A Saudi prince moved roughly two tons of cocaine from Colombia to an airport outside Paris, using his diplomatic status and a royal family 727 jet, U.S. and French law enforcement authorities told ABC News.
"It doesn't happen without him," said Tom Raffanello of the Drug Enforcement Agency in Miami. "He is the key co-conspirator. He's the straw that stirs the drink, he made it happen. No plane, no dope. Dope stays in Colombia."
Prince Nayef bin Fawwaz Al Shalaan is under indictment by U.S. and French authorities, but living outside the reach of American law in Saudi Arabia, according to Raffanello. The United States and Saudi Arabia have no extradition treaty. A trial for the prince's alleged co-conspirators is scheduled to begin next month in a federal court in Miami.
"He's a fugitive in the United States. He's a fugitive in violation of federal narcotics law," Raffanello said.
Prince Nayef bin Fawwaz Al Shalaan claimed in an Arab newspaper that he was cleared of any wrongdoing by the Saudi government, stating he was seeking investors in a deal for plastic pipe, not smuggling cocaine. "That's an alibi, he moved dope," said Rafanello.
The DEA speculated that terrorism was a possible motive, but there is no formal terrorism charge in the indictment.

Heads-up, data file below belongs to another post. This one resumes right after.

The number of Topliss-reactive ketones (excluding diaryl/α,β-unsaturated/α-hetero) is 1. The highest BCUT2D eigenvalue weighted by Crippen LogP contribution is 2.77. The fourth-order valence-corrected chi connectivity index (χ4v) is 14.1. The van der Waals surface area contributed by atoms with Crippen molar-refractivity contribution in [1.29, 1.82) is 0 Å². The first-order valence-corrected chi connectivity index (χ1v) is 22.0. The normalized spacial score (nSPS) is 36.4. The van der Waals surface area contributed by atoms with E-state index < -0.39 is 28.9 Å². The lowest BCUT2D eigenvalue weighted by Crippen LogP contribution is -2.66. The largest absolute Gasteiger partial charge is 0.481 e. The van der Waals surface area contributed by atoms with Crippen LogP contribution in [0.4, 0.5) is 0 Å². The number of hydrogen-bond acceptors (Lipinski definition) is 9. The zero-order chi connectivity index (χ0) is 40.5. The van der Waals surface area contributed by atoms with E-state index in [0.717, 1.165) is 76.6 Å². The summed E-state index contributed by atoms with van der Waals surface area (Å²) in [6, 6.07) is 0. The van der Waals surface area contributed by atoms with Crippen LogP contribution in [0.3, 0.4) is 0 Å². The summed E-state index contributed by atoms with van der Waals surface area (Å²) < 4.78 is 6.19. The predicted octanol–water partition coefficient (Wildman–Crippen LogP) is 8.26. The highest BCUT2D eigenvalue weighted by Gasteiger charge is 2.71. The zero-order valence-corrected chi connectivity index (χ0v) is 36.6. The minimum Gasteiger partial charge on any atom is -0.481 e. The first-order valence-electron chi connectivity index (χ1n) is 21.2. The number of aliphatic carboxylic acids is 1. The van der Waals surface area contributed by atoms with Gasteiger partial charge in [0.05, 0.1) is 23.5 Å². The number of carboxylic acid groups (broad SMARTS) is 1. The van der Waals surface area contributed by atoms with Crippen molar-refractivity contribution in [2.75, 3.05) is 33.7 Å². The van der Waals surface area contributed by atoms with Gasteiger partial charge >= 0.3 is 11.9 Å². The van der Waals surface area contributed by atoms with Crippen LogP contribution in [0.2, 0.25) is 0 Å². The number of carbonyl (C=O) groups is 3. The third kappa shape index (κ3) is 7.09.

"Later on in the investigation, we came to find out that he would use some or all of the profit to fund terrorism, through whatever indices he was using to do it," Raffanello said.
The prince has an earlier drug charge -- he was indicted in Mississippi on narcotics charges in 1984, and remains a fugitive in that case as well, according to the DEA.
Saudi law is harsh with regard to drug trafficking; three accused drug smugglers were reported to have been beheaded just last month, according to the Saudi Interior Ministry.
But the influence of the royal family can be formidable.
Fabrice Monti, a former French police investigator, said the powerful Saudi interior minister, Prince Nayef bin Abdel Aziz, actually threatened to cancel certain business deals with the French government if the narcotics investigation of a fellow prince continued.
"The Saudi government acted as one to set up a protective barrier between the prince and French justice and threatened to not sign a very important and lucrative contract in the works for a very long time," said Fabrice Monti, who has written a book on the subject.
The Saudi government declined repeated requests for comment on the case.
The drug case is an extreme example of what critics decry as a morally corrupt and hypocritical Saudi royal family.
This past summer, far from the political unrest and terrorist threats, far from a faltering economy where one out of three men is unemployed, far from a country under strict Islamic law, some of the richest and most powerful Saudi royals were buying jewels, flying on private jets, and dining at the finest restaurants on the French Riviera.
"When I see this I think of the saying that they fiddle while Rome burns," said Mai Yamani, author of "Cradle of Islam: the Hijaz and the Quest for an Arabian Identity." Yamani is a former Saudi native now living in exile in London and a research fellow with the Middle East Programme at the Royal Institute of International Affairs.